No contar todo
Emiliano Monge

NOVEL | 2018 | 392 pages

This is a story about the need to escape from the others and from oneself; about abandonment, love and chauvinism; about what is said, what is insinuated as well as what is not said; about lies and the different forms of violence that we experiment as we become who we are.

No contar todo, a “non-fiction novel”, introduces us to the Monge family, in particular three of its men—the grandfather, the father and the son—all while telling the story of contemporary Mexico. The grandfather, Carlos Monge McKey, whose parents were Irish, fakes his own death while blowing up his brother-in-law’s quarry. The father, Carlos Monge Sánchez, breaks with his family and his own history to move to Guerrero, where he becomes a guerrilla fighter who fights alongside Genaro Vázquez, a prominent guerrilla leader. The son, Emiliano Monge García, is born ill and will spend the first five years of his life in and out of hospitals, for which he will be considered “the weak one” and will chose to live in a web of fictions and lies that with the passing of time, will become increasingly complex and from which he will not be able to escape unless he escapes from it all.

RIGHTS: spanish PENGUIN RANDOM HOUSE I english (world) SCRIBE I italian LA NUOVA FRONTIERA I french GRASSET

A novel like No contar todo by Emiliano Monge make us reconsider genres and our ideas about the novel. However, its long breath and the occasional grandiloquence with which he tells, analyzes and scrutinizes the relationship between three generations of men with the same name Monge (his grandfather his father and himself) is something that reminds us of the exuberance of the “Total Novel.” This ability to rise from the purely prosaic to the splendid is not new in his work. Already his former books showed a huge formal ambition and the ability to achieve, at times with just a few strokes, a literary discourse of important social echoes. Even in the twists and turns of a very personal novel like this one, Monge is a sharp observer of the society and times in which his narrative unfolds, as well as a critic with a point of view focused on social reflection… It seems to me that the triumph of a novel like No contar todo is that Emiliano Monge does not just settle accounts with family history and the patriarchal lineage of his past but also with the narrative traditions in front of which his prose is built.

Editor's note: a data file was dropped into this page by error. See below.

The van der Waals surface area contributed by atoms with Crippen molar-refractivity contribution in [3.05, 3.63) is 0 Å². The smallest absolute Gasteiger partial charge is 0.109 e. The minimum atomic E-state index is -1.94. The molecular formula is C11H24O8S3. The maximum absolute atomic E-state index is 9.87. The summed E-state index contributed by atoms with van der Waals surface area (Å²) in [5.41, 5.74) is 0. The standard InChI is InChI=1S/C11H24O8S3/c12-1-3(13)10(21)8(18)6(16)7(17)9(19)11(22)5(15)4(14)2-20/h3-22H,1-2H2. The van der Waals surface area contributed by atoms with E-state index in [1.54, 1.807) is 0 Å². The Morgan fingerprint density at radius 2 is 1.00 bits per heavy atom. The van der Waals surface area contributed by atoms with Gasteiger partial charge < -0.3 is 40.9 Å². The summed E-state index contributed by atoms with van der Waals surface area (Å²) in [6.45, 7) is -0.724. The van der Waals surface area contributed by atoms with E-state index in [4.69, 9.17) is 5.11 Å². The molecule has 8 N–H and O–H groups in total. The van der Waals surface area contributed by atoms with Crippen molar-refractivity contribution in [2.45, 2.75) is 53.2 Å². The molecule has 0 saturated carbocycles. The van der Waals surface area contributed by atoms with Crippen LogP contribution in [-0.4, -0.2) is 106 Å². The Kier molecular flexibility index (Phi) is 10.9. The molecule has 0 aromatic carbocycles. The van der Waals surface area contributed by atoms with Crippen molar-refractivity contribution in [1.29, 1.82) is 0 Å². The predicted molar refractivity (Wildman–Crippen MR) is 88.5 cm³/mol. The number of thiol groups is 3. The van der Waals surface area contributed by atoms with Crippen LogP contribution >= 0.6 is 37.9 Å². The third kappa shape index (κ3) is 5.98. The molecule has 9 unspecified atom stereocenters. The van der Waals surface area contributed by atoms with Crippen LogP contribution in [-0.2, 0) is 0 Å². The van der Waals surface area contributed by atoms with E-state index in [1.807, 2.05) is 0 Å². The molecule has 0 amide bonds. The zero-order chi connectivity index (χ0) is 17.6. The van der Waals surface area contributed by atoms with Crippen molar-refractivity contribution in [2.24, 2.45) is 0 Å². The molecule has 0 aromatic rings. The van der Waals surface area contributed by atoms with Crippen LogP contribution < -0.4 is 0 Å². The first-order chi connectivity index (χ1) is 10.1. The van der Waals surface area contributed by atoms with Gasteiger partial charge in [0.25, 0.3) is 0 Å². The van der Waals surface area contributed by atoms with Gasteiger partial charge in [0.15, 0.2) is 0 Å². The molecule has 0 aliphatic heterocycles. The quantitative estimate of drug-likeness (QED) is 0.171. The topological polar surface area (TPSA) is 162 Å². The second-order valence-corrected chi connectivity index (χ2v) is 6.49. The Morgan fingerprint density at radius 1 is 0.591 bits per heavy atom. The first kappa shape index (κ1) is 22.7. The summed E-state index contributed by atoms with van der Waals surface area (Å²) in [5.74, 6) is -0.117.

— Antonio Ortuño, Revista UNAM
In No contar todo, the novel isn’t about exhausting all the registries of a life in one or two mottos, but about postponing, illuminating a few portions of it, making us believe that what is being read can take on the appearance of truth… Bloody Emiliano Monge, No contar todo is the novel I would have wanted to write.
— Roberto Pliego, Milenio
Emiliano Monge’s most ambitious and valuable novel in literary, social and personal terms.
— Arístegui Noticias
No contar todo is, most definitely, a journey through all the torments of a country, which have been overdiagnosed in many essays, but that clamors for the humanization its daily reality.
— Javier Lafuente, El País
Emiliano Monge’s greatest achievement in No contar todo, is definitely the form. It’s also a great story and, above all, a great story consists in how it is told. It’s also a great story and, above all, it can be destroyed in the way it is told… Emiliano Monge’s novel is able to translate that inexplicable pain. Through some streaks, passages, and the very stories with which the author knits the history. Somehow he is able to tell the pain that we have all felt, or that we are still feeling, without being aware of it and, at the same time, he does not tell everything, all while allowing the reader to actually feel the pain in his or herself.
— Lucía Treviño, SinEmbargo
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No contar todo
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Las tierras arrasadas
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Los insectos invisibles
CHILDREN'S, 2013
El cielo árido
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Morirse de memoria
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SHORT STORIES, 2008